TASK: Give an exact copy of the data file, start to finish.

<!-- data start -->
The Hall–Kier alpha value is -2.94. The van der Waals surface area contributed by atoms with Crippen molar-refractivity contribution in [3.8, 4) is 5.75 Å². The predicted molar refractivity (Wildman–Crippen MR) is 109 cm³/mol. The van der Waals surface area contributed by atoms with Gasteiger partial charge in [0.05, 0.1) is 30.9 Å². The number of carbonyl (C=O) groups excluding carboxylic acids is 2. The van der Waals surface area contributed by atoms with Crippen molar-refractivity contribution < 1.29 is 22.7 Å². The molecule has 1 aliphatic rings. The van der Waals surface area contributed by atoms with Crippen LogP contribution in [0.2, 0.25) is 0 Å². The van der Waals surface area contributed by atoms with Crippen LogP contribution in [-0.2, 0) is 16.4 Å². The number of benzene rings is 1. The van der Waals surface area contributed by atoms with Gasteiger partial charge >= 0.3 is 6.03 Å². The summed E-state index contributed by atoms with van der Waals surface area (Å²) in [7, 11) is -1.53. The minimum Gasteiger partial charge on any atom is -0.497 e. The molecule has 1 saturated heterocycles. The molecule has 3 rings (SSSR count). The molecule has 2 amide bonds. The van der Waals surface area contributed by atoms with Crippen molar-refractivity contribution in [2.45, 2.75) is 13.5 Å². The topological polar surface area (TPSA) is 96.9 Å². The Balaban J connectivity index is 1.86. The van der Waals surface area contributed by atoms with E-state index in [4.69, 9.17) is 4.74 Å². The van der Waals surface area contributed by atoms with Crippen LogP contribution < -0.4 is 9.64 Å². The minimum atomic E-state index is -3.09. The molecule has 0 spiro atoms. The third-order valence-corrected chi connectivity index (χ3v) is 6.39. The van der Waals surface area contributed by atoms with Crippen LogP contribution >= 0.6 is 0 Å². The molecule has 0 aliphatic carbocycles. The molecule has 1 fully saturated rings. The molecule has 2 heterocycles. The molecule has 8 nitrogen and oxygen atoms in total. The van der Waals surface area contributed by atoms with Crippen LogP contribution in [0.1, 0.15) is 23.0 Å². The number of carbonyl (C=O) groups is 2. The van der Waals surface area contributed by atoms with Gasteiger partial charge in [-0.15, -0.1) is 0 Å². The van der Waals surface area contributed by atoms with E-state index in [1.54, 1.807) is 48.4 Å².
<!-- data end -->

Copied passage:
The Hall–Kier alpha value is -2.94. The van der Waals surface area contributed by atoms with Crippen molar-refractivity contribution in [3.8, 4) is 5.75 Å². The predicted molar refractivity (Wildman–Crippen MR) is 109 cm³/mol. The van der Waals surface area contributed by atoms with Gasteiger partial charge in [0.05, 0.1) is 30.9 Å². The number of carbonyl (C=O) groups excluding carboxylic acids is 2. The van der Waals surface area contributed by atoms with Crippen molar-refractivity contribution < 1.29 is 22.7 Å². The molecule has 1 aliphatic rings. The van der Waals surface area contributed by atoms with Crippen LogP contribution in [0.2, 0.25) is 0 Å². The van der Waals surface area contributed by atoms with Crippen LogP contribution in [-0.2, 0) is 16.4 Å². The number of benzene rings is 1. The van der Waals surface area contributed by atoms with Gasteiger partial charge >= 0.3 is 6.03 Å². The summed E-state index contributed by atoms with van der Waals surface area (Å²) in [7, 11) is -1.53. The minimum Gasteiger partial charge on any atom is -0.497 e. The molecule has 1 saturated heterocycles. The molecule has 3 rings (SSSR count). The molecule has 2 amide bonds. The van der Waals surface area contributed by atoms with Crippen molar-refractivity contribution in [2.45, 2.75) is 13.5 Å². The topological polar surface area (TPSA) is 96.9 Å². The Balaban J connectivity index is 1.86. The van der Waals surface area contributed by atoms with E-state index in [4.69, 9.17) is 4.74 Å². The van der Waals surface area contributed by atoms with Crippen LogP contribution < -0.4 is 9.64 Å². The minimum atomic E-state index is -3.09. The molecule has 0 spiro atoms. The third-order valence-corrected chi connectivity index (χ3v) is 6.39. The van der Waals surface area contributed by atoms with Crippen LogP contribution >= 0.6 is 0 Å². The molecule has 0 aliphatic carbocycles. The molecule has 1 fully saturated rings. The molecule has 2 heterocycles. The molecule has 8 nitrogen and oxygen atoms in total. The van der Waals surface area contributed by atoms with Crippen LogP contribution in [0.1, 0.15) is 23.0 Å². The number of carbonyl (C=O) groups is 2. The van der Waals surface area contributed by atoms with Gasteiger partial charge in [-0.15, -0.1) is 0 Å². The van der Waals surface area contributed by atoms with E-state index in [1.54, 1.807) is 48.4 Å².